Judicial Profile Judge Paige Petersen

Judge Paige Petersen

A Rewarding Profession

AALM: What court do you preside over and how long have you held that position?

Petersen: I have been a district judge in the Third Judicial District for a little over two years. Until recently, I handled both a criminal calendar in Summit County and a civil calendar in Salt Lake County. Currently, I have a civil docket in the Matheson Courthouse.

AALM: Describe your style in the courtroom.

Petersen: I want the lawyers and parties in my courtroom to leave feeling that I treated them fairly, whether they prevailed or not. I do my best to be prepared, patient and impartial. I listen closely and ask questions until I understand both sides.

AALM: Describe your relationship with your staff .

Petersen: I couldn’t do my job without my judicial assistants, case manager and law clerk. We are a team. Being around these wonderful people brightens my day.

AALM: Do you have any advice for attorneys trying a case before your bench?

Petersen: The Rules of Civility are important to me. I expect counsel to be civil and professional with one another. If counsel is demeaning to his or her opponent in briefing or argument, I find it not just off-putting, but unpersuasive and usually inaccurate.

AALM: What do you love about your job?

Petersen: Being a judge is even more rewarding than I hoped it would be. Sometimes, I have an opportunity to positively affect a person’s life – whether it is by encouraging a participant in drug court, performing an adoption, or resolving a civil dispute in a way that lets adversaries move on with their lives. When I’m able to help someone, I feel a great sense of satisfaction.

AALM: What do you miss about being a lawyer?

Petersen: I miss the exhilaration of being an advocate in court.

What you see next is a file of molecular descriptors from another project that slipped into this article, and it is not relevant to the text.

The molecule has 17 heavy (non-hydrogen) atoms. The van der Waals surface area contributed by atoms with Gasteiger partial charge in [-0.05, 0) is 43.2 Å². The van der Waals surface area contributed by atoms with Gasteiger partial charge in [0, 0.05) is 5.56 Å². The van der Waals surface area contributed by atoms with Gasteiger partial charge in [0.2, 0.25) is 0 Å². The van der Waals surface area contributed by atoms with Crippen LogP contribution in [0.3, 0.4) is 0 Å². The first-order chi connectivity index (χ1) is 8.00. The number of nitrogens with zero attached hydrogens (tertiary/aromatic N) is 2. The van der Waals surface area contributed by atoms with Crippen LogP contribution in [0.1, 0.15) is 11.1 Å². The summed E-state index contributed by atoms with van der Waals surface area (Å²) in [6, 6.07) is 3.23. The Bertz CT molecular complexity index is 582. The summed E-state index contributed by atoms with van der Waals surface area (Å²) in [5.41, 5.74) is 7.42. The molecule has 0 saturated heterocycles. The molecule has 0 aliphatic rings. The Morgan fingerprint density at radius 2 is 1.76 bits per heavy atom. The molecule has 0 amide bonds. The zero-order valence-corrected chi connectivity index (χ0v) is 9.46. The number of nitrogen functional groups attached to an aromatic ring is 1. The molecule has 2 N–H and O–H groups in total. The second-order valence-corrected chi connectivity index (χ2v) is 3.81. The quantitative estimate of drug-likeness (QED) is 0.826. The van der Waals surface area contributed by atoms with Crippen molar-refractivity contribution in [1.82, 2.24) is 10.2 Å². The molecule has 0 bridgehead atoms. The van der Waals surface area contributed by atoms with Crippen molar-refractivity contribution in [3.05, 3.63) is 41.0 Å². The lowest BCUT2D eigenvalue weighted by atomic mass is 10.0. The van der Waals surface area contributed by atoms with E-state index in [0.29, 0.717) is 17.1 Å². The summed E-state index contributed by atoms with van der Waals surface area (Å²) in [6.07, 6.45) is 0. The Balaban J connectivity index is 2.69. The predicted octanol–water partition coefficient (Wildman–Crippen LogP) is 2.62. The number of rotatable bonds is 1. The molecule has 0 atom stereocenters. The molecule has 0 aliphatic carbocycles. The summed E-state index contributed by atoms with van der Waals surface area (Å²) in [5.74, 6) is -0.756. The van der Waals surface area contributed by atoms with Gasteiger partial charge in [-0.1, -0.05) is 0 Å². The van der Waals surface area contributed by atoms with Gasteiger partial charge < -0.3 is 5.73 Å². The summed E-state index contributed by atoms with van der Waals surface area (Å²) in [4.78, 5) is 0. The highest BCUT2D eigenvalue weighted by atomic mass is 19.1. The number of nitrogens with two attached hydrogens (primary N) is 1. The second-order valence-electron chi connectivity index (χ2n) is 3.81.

AALM: Are there any challenges that you believe need to be corrected in the legal community?

Petersen: There are many more people who represent themselves in court without a lawyer than I would have ever imagined. Like all litigants these people are involved in cases that are very important to them, but they simply can’t afford a lawyer. They are left to negotiate the legal system on their own. Utah has done much to address the needs of pro se litigants, however, it is still a daunting challenge.

AALM: What do you do in your spare time? Hobbies?

Petersen: I’m a sports fan, and I especially enjoy watching football. I’m a fan of the Utes and the Denver Broncos, and I love to see a good Von Miller sack.

AALM: Tell us a funny story either from your days as a practitioner or from your days on the bench.

Petersen: When I practiced as a federal prosecutor in Brooklyn, the courthouse was a decent walk from the U.S. Attorney’s Office. I would often walk to the courthouse in comfortable shoes and change into pumps when I arrived. One morning, I was headed to court in the midst of a very long and difficult racketeering trial. I was set to begin the direct examination of an important witness. When I reached the courthouse, I went to change into my pumps and realized I had grabbed one navy shoe and one black shoe, and both were for my left foot. I didn’t have enough time to run back to the office, so I ended up standing at the podium wearing my paralegal’s shoes. Not a good way to start the trial day!

“I want the lawyers and parties in my courtroom to leave feeling that I treated them fairly, whether they prevailed or not.”